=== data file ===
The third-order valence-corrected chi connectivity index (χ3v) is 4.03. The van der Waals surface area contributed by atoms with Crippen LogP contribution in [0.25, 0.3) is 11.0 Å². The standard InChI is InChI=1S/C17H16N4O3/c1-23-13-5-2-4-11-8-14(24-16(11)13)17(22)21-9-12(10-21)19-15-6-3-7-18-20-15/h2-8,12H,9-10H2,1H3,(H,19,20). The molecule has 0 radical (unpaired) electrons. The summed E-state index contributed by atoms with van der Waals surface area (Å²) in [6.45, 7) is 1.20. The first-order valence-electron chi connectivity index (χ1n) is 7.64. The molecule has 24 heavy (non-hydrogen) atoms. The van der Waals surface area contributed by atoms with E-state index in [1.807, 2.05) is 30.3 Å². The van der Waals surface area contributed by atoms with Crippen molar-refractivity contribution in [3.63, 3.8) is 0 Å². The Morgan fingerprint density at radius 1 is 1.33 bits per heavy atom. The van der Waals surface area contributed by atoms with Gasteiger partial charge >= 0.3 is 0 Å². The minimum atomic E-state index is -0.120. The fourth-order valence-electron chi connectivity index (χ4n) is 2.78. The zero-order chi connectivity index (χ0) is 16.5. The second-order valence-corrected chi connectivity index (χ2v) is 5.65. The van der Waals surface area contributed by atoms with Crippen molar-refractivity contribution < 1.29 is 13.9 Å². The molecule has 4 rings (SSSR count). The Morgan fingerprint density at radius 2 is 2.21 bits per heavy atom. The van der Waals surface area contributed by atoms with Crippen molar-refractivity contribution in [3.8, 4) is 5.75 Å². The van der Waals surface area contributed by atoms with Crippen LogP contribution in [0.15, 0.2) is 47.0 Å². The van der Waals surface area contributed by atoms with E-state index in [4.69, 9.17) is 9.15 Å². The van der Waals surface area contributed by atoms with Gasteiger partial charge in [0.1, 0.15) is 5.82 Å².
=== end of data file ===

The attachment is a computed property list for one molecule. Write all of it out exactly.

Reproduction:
The third-order valence-corrected chi connectivity index (χ3v) is 4.03. The van der Waals surface area contributed by atoms with Crippen LogP contribution in [0.25, 0.3) is 11.0 Å². The standard InChI is InChI=1S/C17H16N4O3/c1-23-13-5-2-4-11-8-14(24-16(11)13)17(22)21-9-12(10-21)19-15-6-3-7-18-20-15/h2-8,12H,9-10H2,1H3,(H,19,20). The molecule has 0 radical (unpaired) electrons. The summed E-state index contributed by atoms with van der Waals surface area (Å²) in [6.45, 7) is 1.20. The first-order valence-electron chi connectivity index (χ1n) is 7.64. The molecule has 24 heavy (non-hydrogen) atoms. The van der Waals surface area contributed by atoms with E-state index in [1.807, 2.05) is 30.3 Å². The van der Waals surface area contributed by atoms with Crippen molar-refractivity contribution in [3.63, 3.8) is 0 Å². The Morgan fingerprint density at radius 1 is 1.33 bits per heavy atom. The van der Waals surface area contributed by atoms with Gasteiger partial charge >= 0.3 is 0 Å². The minimum atomic E-state index is -0.120. The fourth-order valence-electron chi connectivity index (χ4n) is 2.78. The zero-order chi connectivity index (χ0) is 16.5. The second-order valence-corrected chi connectivity index (χ2v) is 5.65. The van der Waals surface area contributed by atoms with Crippen molar-refractivity contribution < 1.29 is 13.9 Å². The molecule has 4 rings (SSSR count). The Morgan fingerprint density at radius 2 is 2.21 bits per heavy atom. The van der Waals surface area contributed by atoms with Crippen molar-refractivity contribution in [3.8, 4) is 5.75 Å². The van der Waals surface area contributed by atoms with Crippen LogP contribution in [0.15, 0.2) is 47.0 Å². The van der Waals surface area contributed by atoms with E-state index in [4.69, 9.17) is 9.15 Å². The van der Waals surface area contributed by atoms with Gasteiger partial charge in [0.1, 0.15) is 5.82 Å².